Of course, our Adult Leaders will play a critical role as mentors and coaches throughout each Scouts journey - to teach important skills and to Mentor the teaching and assessment between Youth Members. When the NYP is fully implemented, it is expected that only Youth Members will assess other Youth Members.

To help guide our Leaders, a matrix has been put together (available below) that outlines the Stages for which they can act as a mentor, based on the level of Adult Leader training and Adventurous Activity training they have completed. It is expected that a Leader who has completed their Basic Outdoor Skills (BOS) course will have the skills needed to mentor Scouts to achieving Stages 1 to 4 in the Core Areas.

THE ADVENTUROUS ACTIVITIES TEAM ARE HERE TO HELP

We know that as our Youth Members move into the higher Stages of the OAS areas, Leaders will need some extra help to support Scouts who are planning their outdoor adventures. So, just as happens now, our Adventurous Activities team can be reached out to for support and guidance. We'll also incorporate OAS assessment opportunities into our Major Events, providing opportunities for Youth Members to connect with each other for assessment.

QUEENSLAND WILL INTRODUCE THE OAS AREAS IN JANUARY 2019

Queensland are implementing the various elements that make up the New Youth Program one at a time - as opposed to all at once. We're implementing this way so that we can all focus on one important change at a time, before moving to the next. The first element to be introduced was 'The Adventure Begins'. The OAS areas are next, and we'll be focusing on these until September of 2019, after which we'll look at the next element - the 'Special Interest Areas'.

Between January of 2019 and September of 2019 - we have time to learn about and work towards achieving the OAS achievement pathways, and just focus on these.

FROM JAN 2019 TO SEP 2019 THE OAS WILL RUN ALONGSIDE THE CURRENT AWARD SCHEME

Until we introduce the later elements of the NYP, the OAS badges will run alongside and concurrently with the current award scheme. This means that from January 2019 to September 2019, the OAS do not replace any of the current badges, and do not contribute to the current award scheme peak award. This gives us all time to learn about the OAS achievement pathways, and to get comfortable with how they are planned and assessed. There is a lot of overlap between our Scouts current adventurous badgework and with the OAS Stages, so while we're introducing the OAS badges - our Scouts get to 'double dip' when they are on an adventure - signing off the OAS "I Statements" as well as continuing to earn their current award scheme badges.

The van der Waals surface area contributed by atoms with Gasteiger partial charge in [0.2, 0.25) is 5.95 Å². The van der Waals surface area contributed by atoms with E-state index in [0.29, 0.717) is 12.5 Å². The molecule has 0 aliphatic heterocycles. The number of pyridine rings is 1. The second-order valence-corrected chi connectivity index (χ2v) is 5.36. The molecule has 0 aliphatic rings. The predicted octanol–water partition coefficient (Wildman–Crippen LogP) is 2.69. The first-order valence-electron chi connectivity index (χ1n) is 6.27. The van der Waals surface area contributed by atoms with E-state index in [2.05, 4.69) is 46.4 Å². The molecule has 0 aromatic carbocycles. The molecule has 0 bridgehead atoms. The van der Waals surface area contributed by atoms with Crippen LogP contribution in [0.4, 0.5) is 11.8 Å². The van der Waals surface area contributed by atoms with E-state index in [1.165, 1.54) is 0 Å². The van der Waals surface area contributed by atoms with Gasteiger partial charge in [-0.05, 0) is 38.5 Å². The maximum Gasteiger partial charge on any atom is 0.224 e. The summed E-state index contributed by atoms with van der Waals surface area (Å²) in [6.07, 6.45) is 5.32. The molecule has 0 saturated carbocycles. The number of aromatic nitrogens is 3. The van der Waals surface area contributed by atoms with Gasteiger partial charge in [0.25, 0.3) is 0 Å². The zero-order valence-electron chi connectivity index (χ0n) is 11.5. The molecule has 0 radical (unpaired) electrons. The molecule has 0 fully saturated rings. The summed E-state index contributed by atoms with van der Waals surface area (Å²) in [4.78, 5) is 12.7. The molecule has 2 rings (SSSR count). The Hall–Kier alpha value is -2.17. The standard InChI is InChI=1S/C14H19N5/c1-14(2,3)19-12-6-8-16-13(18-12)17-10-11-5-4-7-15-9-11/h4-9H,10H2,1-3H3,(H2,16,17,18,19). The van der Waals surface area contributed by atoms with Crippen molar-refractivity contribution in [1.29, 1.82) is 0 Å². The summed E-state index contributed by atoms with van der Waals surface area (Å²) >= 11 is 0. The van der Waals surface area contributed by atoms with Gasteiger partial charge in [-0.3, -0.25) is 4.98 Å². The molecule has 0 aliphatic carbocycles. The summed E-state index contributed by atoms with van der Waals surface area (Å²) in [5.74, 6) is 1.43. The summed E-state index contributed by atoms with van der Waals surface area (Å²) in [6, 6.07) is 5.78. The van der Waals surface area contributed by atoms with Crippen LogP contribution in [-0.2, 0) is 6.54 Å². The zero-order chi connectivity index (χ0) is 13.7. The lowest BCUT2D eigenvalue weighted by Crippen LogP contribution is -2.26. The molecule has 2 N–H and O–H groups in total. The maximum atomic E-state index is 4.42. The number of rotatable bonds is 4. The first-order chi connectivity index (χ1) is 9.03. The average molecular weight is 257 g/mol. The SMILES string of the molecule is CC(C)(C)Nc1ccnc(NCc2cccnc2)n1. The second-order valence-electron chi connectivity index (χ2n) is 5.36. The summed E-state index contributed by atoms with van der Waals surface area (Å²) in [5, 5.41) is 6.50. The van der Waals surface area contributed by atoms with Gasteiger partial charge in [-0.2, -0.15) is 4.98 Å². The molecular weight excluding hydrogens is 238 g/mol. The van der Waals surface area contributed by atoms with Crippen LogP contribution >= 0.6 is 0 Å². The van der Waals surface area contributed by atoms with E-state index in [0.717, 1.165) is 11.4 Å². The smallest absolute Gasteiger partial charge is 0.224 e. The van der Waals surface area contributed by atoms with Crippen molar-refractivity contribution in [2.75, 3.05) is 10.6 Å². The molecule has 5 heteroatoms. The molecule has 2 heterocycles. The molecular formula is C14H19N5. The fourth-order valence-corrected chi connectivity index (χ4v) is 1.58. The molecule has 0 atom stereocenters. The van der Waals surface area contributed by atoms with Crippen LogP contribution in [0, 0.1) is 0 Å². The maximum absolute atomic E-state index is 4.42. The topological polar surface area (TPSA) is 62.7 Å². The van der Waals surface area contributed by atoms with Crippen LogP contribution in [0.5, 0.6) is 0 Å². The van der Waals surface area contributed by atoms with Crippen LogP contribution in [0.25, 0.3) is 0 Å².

For example, a Scout working on completing their Pioneer Level hike will be also be able to complete the relevant I-Statements for the OAS Bushwalking area. Or, a Venturer Scout who is completing their Level 2 Canoeing can complete the relevant I-Statements of the Paddling OAS area.

WE'RE PIONEERING THE OAS

As you may know, there are Pioneer Groups around the country who are testing the various elements of the New Youth Program. This means that the resources around the NYP elements, including the OAS areas are still be tested, tweaked and refined as they are tested in our Groups. Queensland will be first Branch to test the OAS areas in scale, and so we're bound to find things that need to be improved or amended. This means that the handbooks may need to be updated, the way we keep records may evolve, and we might find some unexpected challenges along the way. This is why we're taking a steady approach to the implementation and transition. A project this size will of course have some bumps, and we'll fix them along our journey. If you ever need a hand, please reach out to your Leader or District & Region Teams.

WE LOVE A GOOD RECORD

You may have heard the exciting news - an app is currently in development that will allow the OAS area achievements to be recorded and tracked by Scouts, their Patrol Leaders, Unit Councils and Leaders. But, it's not quite ready yet. So, until we have an app, our Scouts and Leaders will need to record OAS achievements locally. You could choose to do this in a few ways:

  • The OAS Pioneer handbook (available below) has an area for the I-Statements to be checked off, and each stage signed off
  • An A4 OAS individual tracking poster could be used
  • An example Unit OAS tracking spreadsheet could be used
  • Whatever works best for your Unit!

LOG IT

Just as we have always done with our outdoor adventures, it's important that Youth Members continue to keep a log book of their many journeys. There is a space in the OAS Pioneer Handbook to keep a log, however any Log Book may be used. We have included some example stand alone log books that you may find useful in the Resources section below.


The hardest part of any project is getting started - so we've outlined some suggestions on how to introduce the OAS badges into your Unit. Ultimately, we're trying to encourage the 'Two-Down' peer assessment method - so, the goal is to establish a number of 'Two-Up's' in each Unit (Section) who can then assess the Youth Members looking to achieve one of the lower Stages. We'll call this bench-marking. To start with, we encourage you to begin with just the core areas.

Here's our suggested approach to get started:

The Pre-work

Step 1) Learn about the Outdoor Adventure Skills Area's by reviewing this website

Step 2) Download and become familiar with the OAS Pioneer Handbook and the Interim OAS Assessment Guidance. Leaders will also need to reference the 'Adult Leader Mentoring Qualification Matrix'.